Lots of forums and websites offer swaps. Usually you have a sort of sign up so that you can be assigned a swap buddy. The most popular sites I know to do somewhat regular trades are Ravelry and Craftster.
I'm fortunate to have a permanent swap buddy, Sweety Darlin' of Sweety Darlin' Designs. We met around a year ago online and have been swapping stories, crafting tips, business info, and goods ever since. She's the kind of gal you enjoy texting until your phone dies.
During one of many (usually daily) texting sessions the proper etiquette of online trading and swapping came up. We found ourselves in agreement that there's a lot of confusion about how to best go about it and a lot of worry about finding yourself having given up things only to get nothing in return. This is a problem we've decided to team up about and create a special blog post for you covering the proper etiquette for an online trade.
In everything you do you should strive to be respectful of the person, their time, their work, and their process. Trades are in the same ballpark as favors, someone has decided to do something for you and in return you will be doing something for them.
Be courteous and polite
Kindergarten rules always apply! If someone doesn't want to make a private trade with you, they don't have to. Be an adult and be a gentleman or lady when proposing a trade and through all of your communications. Keep in mind that your tone and cantor do not always translate in the written language, so make sure that your correspondence could not be read in any way that would be deemed rude or pushy.
All parties involved in a trade need to have terms that are clear and agreeable to them. Sometimes you agreed terms can be a little loose, you don't have to create a contract worthy of notarization unless that's what both of you want.
Example of loose terms:
Before Saint Patricks Day I sold Sweety Darlin' a pair of green, high-heeled, sneaker boots that never fit me the way I prefer (in fact she mentions the shoes in one of her bog posts). I told her I had shoes for sale, she looked, chose a pair she liked, I sent them to her, told her the final total, and waited until she Paypaled me the money. Because we were trading with a friend, and someone we felt comfortable and familiar with, no terms of "pay by this day or else" were set. I got the shoes out to her quickly and she paid me quickly. It was all just a matter of common sense and common courtesy.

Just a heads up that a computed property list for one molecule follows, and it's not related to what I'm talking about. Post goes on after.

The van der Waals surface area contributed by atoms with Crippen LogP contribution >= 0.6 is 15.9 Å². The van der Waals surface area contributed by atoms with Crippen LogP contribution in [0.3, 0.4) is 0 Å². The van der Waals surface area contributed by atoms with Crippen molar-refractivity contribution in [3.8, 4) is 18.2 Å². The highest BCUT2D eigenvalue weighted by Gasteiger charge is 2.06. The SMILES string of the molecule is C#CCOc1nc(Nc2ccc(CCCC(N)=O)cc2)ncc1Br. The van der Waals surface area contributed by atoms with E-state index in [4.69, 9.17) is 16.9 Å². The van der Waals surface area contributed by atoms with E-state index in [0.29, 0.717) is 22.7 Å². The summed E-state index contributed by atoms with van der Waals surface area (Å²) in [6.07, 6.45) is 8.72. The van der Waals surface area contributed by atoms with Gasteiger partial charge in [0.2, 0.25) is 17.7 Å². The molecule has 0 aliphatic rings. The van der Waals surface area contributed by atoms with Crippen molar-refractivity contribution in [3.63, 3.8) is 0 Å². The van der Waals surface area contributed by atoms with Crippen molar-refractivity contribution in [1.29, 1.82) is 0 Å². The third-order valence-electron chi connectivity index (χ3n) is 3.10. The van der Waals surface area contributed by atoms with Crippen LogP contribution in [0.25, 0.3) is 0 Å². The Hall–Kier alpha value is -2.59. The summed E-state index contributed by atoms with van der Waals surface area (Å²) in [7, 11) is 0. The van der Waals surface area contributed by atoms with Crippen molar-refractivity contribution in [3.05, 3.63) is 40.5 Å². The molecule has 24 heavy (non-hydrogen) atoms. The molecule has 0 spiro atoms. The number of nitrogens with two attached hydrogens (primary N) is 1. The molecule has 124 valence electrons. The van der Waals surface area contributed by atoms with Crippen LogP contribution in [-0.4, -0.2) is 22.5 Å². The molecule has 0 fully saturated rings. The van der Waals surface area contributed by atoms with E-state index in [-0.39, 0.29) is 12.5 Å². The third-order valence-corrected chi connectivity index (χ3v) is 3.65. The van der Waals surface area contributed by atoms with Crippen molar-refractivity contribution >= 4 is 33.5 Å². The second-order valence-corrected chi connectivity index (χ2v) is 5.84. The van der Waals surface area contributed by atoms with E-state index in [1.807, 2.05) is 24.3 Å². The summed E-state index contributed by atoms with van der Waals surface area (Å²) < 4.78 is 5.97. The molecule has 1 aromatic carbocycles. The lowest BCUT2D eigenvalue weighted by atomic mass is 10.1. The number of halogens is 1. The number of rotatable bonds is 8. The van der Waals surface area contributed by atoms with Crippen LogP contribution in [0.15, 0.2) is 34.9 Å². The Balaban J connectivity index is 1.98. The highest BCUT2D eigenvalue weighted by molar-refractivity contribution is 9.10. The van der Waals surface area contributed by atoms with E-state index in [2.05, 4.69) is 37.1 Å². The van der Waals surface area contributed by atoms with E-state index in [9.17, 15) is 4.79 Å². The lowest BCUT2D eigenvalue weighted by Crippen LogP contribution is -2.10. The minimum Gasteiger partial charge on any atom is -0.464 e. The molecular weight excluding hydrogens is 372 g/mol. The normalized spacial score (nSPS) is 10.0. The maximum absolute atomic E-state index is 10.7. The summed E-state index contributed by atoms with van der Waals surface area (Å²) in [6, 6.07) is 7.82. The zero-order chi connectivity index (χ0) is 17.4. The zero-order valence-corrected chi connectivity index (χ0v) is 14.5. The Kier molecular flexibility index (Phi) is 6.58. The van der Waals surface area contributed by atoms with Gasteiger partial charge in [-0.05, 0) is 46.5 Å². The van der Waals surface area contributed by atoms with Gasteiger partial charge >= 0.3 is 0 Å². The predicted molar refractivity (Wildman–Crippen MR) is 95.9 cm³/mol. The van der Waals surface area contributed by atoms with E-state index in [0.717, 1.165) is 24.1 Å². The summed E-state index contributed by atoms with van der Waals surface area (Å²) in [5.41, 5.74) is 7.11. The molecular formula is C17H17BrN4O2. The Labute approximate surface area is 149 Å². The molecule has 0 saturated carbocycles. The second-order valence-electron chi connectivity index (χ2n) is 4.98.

More defined terms can still be simplistic… Such as….
The total for the amazeballs sneaker boots will be $45. I have them ready to ship via priority mail which should take 2-3 business days. Please keep this in mind when rendering payment, so that the item arrive sin the time frame you need them. However if payment isn’t received in two weeks and no arrangements made I will offer them for sale to other parties.
For most of the trades I've been involved in, the item I was supposed to end up with was not time sensitive. If what you want to trade for is time sensitive then you need to make sure anyone you approach would have ample time to create whatever the item is. A hand-knit sweater will take longer to make than say . . . handmade sidewalk chalk.
If time is a factor then it may be best for you and the person you trade with to come to an agreement about how long each of you will take to hold up your end of the bargain.
Example of time:
The most recent trade the two of us are working on between each other is for some clothes for my little girl. None of the items Sweety Darlin' will be making are in sizes that I have any worry of my daughter no longer fitting by the time they arrive. What does she get in return? Money and shoes, because who doesn't need money and who doesn't love shoes!?